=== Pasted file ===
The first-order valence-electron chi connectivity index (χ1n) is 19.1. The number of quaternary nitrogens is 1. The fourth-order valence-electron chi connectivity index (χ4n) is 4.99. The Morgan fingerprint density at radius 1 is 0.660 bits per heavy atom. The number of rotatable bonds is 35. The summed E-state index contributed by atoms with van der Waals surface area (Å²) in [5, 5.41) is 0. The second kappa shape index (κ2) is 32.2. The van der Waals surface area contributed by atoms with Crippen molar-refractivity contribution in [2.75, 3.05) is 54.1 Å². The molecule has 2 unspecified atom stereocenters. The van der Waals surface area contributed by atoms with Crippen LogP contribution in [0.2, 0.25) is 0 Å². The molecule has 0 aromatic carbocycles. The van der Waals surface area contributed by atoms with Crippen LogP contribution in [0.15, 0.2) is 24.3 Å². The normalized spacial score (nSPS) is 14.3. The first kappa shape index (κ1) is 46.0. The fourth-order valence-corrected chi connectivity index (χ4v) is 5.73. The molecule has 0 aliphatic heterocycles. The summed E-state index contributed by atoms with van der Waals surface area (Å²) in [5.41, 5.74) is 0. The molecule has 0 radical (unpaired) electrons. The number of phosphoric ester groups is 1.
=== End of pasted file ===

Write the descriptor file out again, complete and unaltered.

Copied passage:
The first-order valence-electron chi connectivity index (χ1n) is 19.1. The number of quaternary nitrogens is 1. The fourth-order valence-electron chi connectivity index (χ4n) is 4.99. The Morgan fingerprint density at radius 1 is 0.660 bits per heavy atom. The number of rotatable bonds is 35. The summed E-state index contributed by atoms with van der Waals surface area (Å²) in [5, 5.41) is 0. The second kappa shape index (κ2) is 32.2. The van der Waals surface area contributed by atoms with Crippen molar-refractivity contribution in [2.75, 3.05) is 54.1 Å². The molecule has 2 unspecified atom stereocenters. The van der Waals surface area contributed by atoms with Crippen LogP contribution in [0.2, 0.25) is 0 Å². The molecule has 0 aromatic carbocycles. The van der Waals surface area contributed by atoms with Crippen LogP contribution in [0.15, 0.2) is 24.3 Å². The normalized spacial score (nSPS) is 14.3. The first kappa shape index (κ1) is 46.0. The fourth-order valence-corrected chi connectivity index (χ4v) is 5.73. The molecule has 0 aliphatic heterocycles. The summed E-state index contributed by atoms with van der Waals surface area (Å²) in [5.41, 5.74) is 0. The molecule has 0 radical (unpaired) electrons. The number of phosphoric ester groups is 1.